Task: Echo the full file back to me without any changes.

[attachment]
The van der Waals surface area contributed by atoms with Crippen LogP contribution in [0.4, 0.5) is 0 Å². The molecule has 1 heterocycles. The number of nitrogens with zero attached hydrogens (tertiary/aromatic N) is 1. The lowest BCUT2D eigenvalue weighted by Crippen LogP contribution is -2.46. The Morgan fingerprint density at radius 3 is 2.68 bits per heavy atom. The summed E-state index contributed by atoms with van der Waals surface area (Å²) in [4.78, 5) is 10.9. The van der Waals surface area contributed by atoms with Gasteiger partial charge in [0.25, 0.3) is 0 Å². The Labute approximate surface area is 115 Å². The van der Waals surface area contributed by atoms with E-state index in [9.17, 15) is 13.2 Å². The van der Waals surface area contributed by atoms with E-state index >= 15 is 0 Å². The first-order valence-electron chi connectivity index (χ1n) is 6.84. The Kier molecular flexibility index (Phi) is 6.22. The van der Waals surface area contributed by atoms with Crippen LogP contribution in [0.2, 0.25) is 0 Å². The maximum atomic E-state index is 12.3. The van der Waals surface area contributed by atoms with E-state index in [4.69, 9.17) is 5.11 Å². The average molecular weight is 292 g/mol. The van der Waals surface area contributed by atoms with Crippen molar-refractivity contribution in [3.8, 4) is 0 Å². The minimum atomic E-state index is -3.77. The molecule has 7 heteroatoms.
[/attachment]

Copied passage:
The van der Waals surface area contributed by atoms with Crippen LogP contribution in [0.4, 0.5) is 0 Å². The molecule has 1 heterocycles. The number of nitrogens with zero attached hydrogens (tertiary/aromatic N) is 1. The lowest BCUT2D eigenvalue weighted by Crippen LogP contribution is -2.46. The Morgan fingerprint density at radius 3 is 2.68 bits per heavy atom. The summed E-state index contributed by atoms with van der Waals surface area (Å²) in [4.78, 5) is 10.9. The van der Waals surface area contributed by atoms with Gasteiger partial charge in [0.25, 0.3) is 0 Å². The Labute approximate surface area is 115 Å². The van der Waals surface area contributed by atoms with E-state index in [9.17, 15) is 13.2 Å². The van der Waals surface area contributed by atoms with E-state index >= 15 is 0 Å². The first-order valence-electron chi connectivity index (χ1n) is 6.84. The Kier molecular flexibility index (Phi) is 6.22. The van der Waals surface area contributed by atoms with Crippen LogP contribution in [0.2, 0.25) is 0 Å². The maximum atomic E-state index is 12.3. The van der Waals surface area contributed by atoms with E-state index in [4.69, 9.17) is 5.11 Å². The average molecular weight is 292 g/mol. The van der Waals surface area contributed by atoms with Crippen molar-refractivity contribution in [3.8, 4) is 0 Å². The minimum atomic E-state index is -3.77. The molecule has 7 heteroatoms.